I love you to deaf

When you can’t hear your spouse anymore

One of the first memories I have of my husband’s voice is from the day we met. I was setting up for a Christmas Party when he walked across the room, and introduced himself to me.

Now the room wasn’t crowded, and I may or may not have been the only one in the room, but still.

My husband and I will have been married for 18 years in the spring, and for the most part we have had a good time together. Sure we had had our share of disagreements and challenges, but we always were able to talk it out.

About three years ago I lost most of my hearing. How much is most? Well, I couldn’t use the phone or even carry on a conversation in a quiet room without assistance.

The loss of my hearing severely disrupted the lines of communication in our marriage.  It was weird not being able to call my husband anymore. We did start to text and email a bit more often, but it was not the same.

In person, my husband would have to type or write to me if he wanted to say anything more than a few words. Not the most nature way to have a  conversation so as a result we starting talking a lot less.

It was lonely, and I was sad.

How did I deal it back then?

Not well.

I would often become annoyed when I witnessed anyone else having a conversation with my husband that he seemed to be enjoying. You see I was jealous that I couldn’t enjoy the same repartee so as a result I acted like a bit of a jerk sometimes.

For example, one time at a wedding reception I sat by my husband while he was talking to the wife of one of his coworkers. After about 10 minutes, to let him know that I thought he had spent enough time chatting with her, I dug my fingernails sharply into his thigh.

We did try to adapt as a couple. First, we worked on our sign language skills. Not really easy for either of us, but it was the obvious alternative.

We went to a weekend ASL class once where my husband was trying to sign, “My wife is pretty” as a response to the instructor’s question. The Deaf instructor had no idea what he was saying. In her defense it looked more like he was signing “my wife’s face is being eaten by an alien”, but I knew what he meant, and it made me smile.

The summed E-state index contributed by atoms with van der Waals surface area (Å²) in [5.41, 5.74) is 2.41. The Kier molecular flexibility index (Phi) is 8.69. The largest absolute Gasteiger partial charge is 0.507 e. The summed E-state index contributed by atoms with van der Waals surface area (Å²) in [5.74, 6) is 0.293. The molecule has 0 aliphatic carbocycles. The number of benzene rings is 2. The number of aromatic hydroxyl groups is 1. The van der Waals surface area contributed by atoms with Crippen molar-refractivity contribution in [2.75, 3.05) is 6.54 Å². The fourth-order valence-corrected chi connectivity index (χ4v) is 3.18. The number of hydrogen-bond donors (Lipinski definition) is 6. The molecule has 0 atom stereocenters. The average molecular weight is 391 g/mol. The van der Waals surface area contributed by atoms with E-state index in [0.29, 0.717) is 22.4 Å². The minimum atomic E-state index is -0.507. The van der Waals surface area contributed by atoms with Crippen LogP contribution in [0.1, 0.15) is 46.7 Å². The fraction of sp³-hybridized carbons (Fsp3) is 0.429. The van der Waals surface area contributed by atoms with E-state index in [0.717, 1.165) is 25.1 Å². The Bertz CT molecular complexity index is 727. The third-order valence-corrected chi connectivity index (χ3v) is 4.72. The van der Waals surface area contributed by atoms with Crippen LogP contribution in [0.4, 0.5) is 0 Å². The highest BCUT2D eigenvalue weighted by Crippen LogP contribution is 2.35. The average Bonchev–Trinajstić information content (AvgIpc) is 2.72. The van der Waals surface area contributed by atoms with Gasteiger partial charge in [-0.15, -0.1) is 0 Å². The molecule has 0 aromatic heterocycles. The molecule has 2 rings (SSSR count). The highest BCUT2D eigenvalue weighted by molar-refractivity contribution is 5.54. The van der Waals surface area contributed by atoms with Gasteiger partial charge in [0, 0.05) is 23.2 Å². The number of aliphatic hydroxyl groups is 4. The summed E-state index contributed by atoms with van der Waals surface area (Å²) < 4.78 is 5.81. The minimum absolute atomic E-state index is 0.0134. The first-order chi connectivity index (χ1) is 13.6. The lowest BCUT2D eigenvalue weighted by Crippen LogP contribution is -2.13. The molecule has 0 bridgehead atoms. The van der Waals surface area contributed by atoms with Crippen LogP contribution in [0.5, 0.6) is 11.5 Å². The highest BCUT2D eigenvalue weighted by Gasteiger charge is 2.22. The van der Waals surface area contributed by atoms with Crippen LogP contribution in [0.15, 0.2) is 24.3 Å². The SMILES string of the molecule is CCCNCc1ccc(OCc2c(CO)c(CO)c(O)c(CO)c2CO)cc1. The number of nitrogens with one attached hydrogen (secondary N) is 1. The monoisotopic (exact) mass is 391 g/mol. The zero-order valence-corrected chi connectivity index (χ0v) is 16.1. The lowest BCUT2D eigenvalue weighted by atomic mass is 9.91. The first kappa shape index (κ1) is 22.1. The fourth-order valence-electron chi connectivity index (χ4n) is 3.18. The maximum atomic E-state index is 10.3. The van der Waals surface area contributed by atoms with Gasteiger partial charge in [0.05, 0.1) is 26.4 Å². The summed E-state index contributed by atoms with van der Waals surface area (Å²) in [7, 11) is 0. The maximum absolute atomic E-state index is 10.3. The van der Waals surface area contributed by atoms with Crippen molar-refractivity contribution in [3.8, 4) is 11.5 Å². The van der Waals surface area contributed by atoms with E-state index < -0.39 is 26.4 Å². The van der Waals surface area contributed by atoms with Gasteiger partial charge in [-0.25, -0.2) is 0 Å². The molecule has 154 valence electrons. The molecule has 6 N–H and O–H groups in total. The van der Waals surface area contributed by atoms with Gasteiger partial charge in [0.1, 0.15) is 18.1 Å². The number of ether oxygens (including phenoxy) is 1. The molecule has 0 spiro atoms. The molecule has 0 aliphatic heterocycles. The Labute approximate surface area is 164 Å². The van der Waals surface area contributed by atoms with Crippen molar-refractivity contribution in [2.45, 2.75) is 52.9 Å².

At restaurants we tried a different strategy. I would speak, and then he would text me back. It did look odd, and people would stare.

Since we didn’t talk as often I noticed there was more friction in our relationship. Our communication was so limited that minor arguments never happened so instead they just accumulated.

We kept notepads around the house so that was where half of our first big deaf-fight took place. It went something like this…I would yell out my complaints then I would have to wait (fuming) while my husband responded by writing back to me (in capital letters so I would know he was “yelling”). It went on like this for about 30 minutes….and then it was over. What you need to know is it’s difficult to stay mad when you have to wait 3-4 minutes between each response in an argument.  With our conflict reasonably resolved, the written portion of our disagreement was tossed in the recycle bin, and we carried on with our day.

That is when I knew we would be ok. Not the same, but ok.

I have been lucky and my hearing in my right ear has improved. My husband and I can almost have a natural conversations when conditions are just right. I am not sure how long it will last, but I don’t worry about it.

I still believe that good communication is a key to a healthy marriage, but it’s not the only thing that matters. There are lots of other important things too like patience, forgiveness, and just being flexible.

I will one day lose my hearing for good, and I am sure that this event will once against challenge the state of our union.  I am really not concerned however – you see I figure as long as they keep selling notepads in bulk, we will be just fine 🙂


Happy Valentine’s Day!image


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